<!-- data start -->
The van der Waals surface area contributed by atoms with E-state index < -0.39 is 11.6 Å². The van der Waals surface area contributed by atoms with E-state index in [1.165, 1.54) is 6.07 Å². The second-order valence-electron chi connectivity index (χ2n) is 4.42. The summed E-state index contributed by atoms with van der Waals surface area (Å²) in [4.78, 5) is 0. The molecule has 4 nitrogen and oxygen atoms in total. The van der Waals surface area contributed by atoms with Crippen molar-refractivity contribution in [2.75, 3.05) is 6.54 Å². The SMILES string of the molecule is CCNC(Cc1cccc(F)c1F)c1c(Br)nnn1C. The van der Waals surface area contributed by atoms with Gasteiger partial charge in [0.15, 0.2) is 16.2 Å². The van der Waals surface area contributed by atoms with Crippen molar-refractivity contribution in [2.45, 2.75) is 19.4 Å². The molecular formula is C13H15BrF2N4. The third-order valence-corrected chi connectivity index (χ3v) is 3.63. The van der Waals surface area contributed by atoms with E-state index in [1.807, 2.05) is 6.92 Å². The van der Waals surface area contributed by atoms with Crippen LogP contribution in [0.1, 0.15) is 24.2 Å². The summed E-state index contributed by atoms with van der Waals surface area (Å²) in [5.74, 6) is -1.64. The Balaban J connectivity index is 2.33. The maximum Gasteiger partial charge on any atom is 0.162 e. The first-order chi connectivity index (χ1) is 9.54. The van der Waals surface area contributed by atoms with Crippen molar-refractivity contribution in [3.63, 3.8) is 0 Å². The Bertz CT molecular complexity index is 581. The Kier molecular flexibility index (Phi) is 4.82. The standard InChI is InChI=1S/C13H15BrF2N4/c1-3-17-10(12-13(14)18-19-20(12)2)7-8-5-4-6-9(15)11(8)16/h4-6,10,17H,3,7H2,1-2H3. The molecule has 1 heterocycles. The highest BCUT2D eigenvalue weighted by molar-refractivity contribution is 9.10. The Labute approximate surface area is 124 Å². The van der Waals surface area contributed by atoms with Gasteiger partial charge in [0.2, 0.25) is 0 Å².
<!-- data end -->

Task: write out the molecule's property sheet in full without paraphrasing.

The van der Waals surface area contributed by atoms with E-state index < -0.39 is 11.6 Å². The van der Waals surface area contributed by atoms with E-state index in [1.165, 1.54) is 6.07 Å². The second-order valence-electron chi connectivity index (χ2n) is 4.42. The summed E-state index contributed by atoms with van der Waals surface area (Å²) in [4.78, 5) is 0. The molecule has 4 nitrogen and oxygen atoms in total. The van der Waals surface area contributed by atoms with Crippen molar-refractivity contribution in [2.75, 3.05) is 6.54 Å². The SMILES string of the molecule is CCNC(Cc1cccc(F)c1F)c1c(Br)nnn1C. The van der Waals surface area contributed by atoms with Gasteiger partial charge in [0.15, 0.2) is 16.2 Å². The van der Waals surface area contributed by atoms with Crippen molar-refractivity contribution in [2.45, 2.75) is 19.4 Å². The molecular formula is C13H15BrF2N4. The third-order valence-corrected chi connectivity index (χ3v) is 3.63. The van der Waals surface area contributed by atoms with E-state index in [1.807, 2.05) is 6.92 Å². The van der Waals surface area contributed by atoms with Crippen LogP contribution in [0.1, 0.15) is 24.2 Å². The summed E-state index contributed by atoms with van der Waals surface area (Å²) in [5.74, 6) is -1.64. The Balaban J connectivity index is 2.33. The maximum Gasteiger partial charge on any atom is 0.162 e. The first-order chi connectivity index (χ1) is 9.54. The van der Waals surface area contributed by atoms with Crippen molar-refractivity contribution in [3.63, 3.8) is 0 Å². The Bertz CT molecular complexity index is 581. The Kier molecular flexibility index (Phi) is 4.82. The standard InChI is InChI=1S/C13H15BrF2N4/c1-3-17-10(12-13(14)18-19-20(12)2)7-8-5-4-6-9(15)11(8)16/h4-6,10,17H,3,7H2,1-2H3. The molecule has 1 heterocycles. The highest BCUT2D eigenvalue weighted by molar-refractivity contribution is 9.10. The Labute approximate surface area is 124 Å². The van der Waals surface area contributed by atoms with Gasteiger partial charge in [0.2, 0.25) is 0 Å².